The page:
As you can imagine, my father’s teaching about money impacted me profoundly. In my teen years, I was very, very careful with money, tracking every penny I earned, spent and saved. After I became a Christian at 19, I learned that financial generosity is a part of Christian living. I learned that Jesus said we cannot serve God and money. I felt that my world view was being subjected to an earthquake.

I can vividly remember the first time I put a ten dollar bill into an offering basket. I was 20 or 21. The offering was being taken at a student conference, and it would go for student missionary work overseas. As I put the money in the basket, I felt as if my heart was being torn out of my chest.  

At 22 I got my first full time job. I felt led by God to tithe, to give away 10% of what earned before taxes. I had a very small salary, so 10% wasn’t a very big sum of money (a good thing), but it felt like I was breaking everything I learned from my father about money (a painful thing). Two years later, I got married. My husband and I made the same decision about tithing.

We have tended to give 5% of our income to our local church and the other 5% to friends who missionaries and to microloans through Opportunity International. For a period of time in the early 2000s, we had a much higher income than we had ever had before, so we gave away more than 10%.

I have learned that many New Testament scholars and theologians do not believe that the Bible instructs Christian to tithe. Perhaps not. But the regular and consistent giving away of a set percentage of my income has shaped me. I still enjoy managing money, just like my father taught me. But I see clearly that generosity with money (and with time and possessions as well) reflects the generous heart of God revealed in Jesus. I’m so grateful that the selfish and self-absorbed girl who once struggled to put $10 into an offering basket has been transformed into a woman who enjoys acts of generosity, at least some of the time.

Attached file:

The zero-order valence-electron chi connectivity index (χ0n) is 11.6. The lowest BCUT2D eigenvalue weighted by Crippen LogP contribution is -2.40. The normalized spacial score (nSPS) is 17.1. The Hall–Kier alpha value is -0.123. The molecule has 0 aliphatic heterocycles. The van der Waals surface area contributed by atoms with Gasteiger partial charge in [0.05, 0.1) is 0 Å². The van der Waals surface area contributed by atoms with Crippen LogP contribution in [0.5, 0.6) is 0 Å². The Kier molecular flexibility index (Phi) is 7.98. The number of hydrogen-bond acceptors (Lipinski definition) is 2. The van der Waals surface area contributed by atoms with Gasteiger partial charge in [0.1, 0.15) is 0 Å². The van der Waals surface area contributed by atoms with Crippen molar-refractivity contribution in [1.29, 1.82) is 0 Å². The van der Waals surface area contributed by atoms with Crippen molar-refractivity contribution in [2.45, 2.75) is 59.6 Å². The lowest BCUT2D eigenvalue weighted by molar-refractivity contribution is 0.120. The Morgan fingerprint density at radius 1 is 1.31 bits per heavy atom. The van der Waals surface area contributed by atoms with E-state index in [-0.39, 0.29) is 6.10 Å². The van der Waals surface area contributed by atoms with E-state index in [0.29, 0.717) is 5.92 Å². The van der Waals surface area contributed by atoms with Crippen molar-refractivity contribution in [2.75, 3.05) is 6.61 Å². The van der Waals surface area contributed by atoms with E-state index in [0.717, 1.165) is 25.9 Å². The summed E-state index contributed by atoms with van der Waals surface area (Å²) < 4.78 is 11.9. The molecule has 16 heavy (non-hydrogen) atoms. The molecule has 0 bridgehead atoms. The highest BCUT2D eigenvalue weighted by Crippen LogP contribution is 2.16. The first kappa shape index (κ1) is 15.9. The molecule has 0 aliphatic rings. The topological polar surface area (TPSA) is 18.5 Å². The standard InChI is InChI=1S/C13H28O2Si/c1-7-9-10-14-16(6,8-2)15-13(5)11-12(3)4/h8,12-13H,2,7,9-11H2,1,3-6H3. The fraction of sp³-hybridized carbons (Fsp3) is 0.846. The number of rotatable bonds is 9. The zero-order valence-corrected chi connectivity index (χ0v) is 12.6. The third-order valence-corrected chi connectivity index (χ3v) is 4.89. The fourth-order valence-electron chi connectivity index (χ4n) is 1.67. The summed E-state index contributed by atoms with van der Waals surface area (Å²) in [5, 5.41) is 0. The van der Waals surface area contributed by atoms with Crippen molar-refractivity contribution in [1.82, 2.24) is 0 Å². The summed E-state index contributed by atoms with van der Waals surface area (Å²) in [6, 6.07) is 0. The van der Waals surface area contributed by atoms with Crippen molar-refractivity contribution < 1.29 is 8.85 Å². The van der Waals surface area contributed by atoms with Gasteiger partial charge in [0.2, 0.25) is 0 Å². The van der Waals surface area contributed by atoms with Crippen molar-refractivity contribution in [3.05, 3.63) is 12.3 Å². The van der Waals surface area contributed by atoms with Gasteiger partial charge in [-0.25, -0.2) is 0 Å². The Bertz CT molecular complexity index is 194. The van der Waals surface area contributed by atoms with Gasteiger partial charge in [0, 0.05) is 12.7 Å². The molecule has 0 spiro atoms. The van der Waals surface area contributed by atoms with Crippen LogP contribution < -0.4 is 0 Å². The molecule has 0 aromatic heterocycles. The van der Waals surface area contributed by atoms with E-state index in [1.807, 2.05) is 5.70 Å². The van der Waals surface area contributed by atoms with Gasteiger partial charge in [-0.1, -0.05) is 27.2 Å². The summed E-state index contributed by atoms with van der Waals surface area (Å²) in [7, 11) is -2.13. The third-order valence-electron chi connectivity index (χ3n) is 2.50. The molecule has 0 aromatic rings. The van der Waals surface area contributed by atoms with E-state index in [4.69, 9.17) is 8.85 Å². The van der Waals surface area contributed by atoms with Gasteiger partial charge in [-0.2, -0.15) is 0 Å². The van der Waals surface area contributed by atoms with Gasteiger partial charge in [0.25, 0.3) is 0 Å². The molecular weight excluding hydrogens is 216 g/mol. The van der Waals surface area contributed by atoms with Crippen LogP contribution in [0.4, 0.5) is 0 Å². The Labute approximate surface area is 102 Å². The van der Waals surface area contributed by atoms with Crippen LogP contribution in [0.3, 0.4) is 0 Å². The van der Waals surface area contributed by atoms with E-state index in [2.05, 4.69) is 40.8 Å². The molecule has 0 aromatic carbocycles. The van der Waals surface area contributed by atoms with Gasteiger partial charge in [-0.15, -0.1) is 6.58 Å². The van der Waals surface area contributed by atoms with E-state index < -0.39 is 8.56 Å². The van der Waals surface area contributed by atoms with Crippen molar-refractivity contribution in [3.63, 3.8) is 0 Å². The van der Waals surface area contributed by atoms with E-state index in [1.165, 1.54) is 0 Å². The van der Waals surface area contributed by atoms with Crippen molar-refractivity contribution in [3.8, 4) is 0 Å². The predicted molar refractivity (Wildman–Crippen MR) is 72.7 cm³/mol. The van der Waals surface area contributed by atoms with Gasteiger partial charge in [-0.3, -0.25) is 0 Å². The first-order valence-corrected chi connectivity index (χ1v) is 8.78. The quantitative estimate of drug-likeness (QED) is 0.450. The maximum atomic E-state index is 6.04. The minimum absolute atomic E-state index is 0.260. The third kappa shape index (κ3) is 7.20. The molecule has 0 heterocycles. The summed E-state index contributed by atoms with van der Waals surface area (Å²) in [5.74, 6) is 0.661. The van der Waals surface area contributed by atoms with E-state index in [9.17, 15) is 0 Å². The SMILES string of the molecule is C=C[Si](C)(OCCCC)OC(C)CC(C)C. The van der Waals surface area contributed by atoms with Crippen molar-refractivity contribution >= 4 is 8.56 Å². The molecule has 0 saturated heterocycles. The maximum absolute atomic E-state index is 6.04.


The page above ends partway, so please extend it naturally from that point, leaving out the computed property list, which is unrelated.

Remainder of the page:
Part of the reason why we can’t serve God and money is that focusing on money too much removes generosity from our hearts, and generosity is close to the heart of God. “For you know the generous act* of our Lord Jesus Christ, that though he was rich, yet for your sakes he became poor, so that by his poverty you might become rich” (2 Corinthians 8:9, NRSV). When we serve or worship money, we are not allowing ourselves to be transformed into the image of Christ the Generous One. Tithing, more than any other thing I have done, has shaped me into a person who has moments of reflecting Christ’s generosity.

In addition, as my friend Steve Simon told me one time, God tells us to give because it builds our trust in God as our provider and because it keeps us from being enslaved to the god of More. I believe tithing sets up a structure that shapes us into people who trust God to provide and who resist the power of the god of More. At any time, a structure can become an end in itself and a source of pride and arrogance, and I’m sure in some cases tithing gets warped that way. However, if we tithe with the goal of growing in reflecting God’s generosity, increasing in trusting God and resisting the powers that tell us more is better, over the long haul this spiritual practice can be a significant source of transformation into the image of Jesus Christ. That’s what it’s been in my life.

Tithing is a spiritual practice or a spiritual discipline, and Lent, which begins February 18, is a great time to think about trying new spiritual practices. I encourage you to think about experimenting with a new spiritual discipline during Lent this year. You might enjoy an article I wrote entitled “I’m excited about spiritual disciplines.”

(If you’d like to receive an email whenever I put a new post on this blog, please sign up under “subscribe” in the right hand column. This post originally appeared on the Thoughtful Christian blog, Gathering Voices.)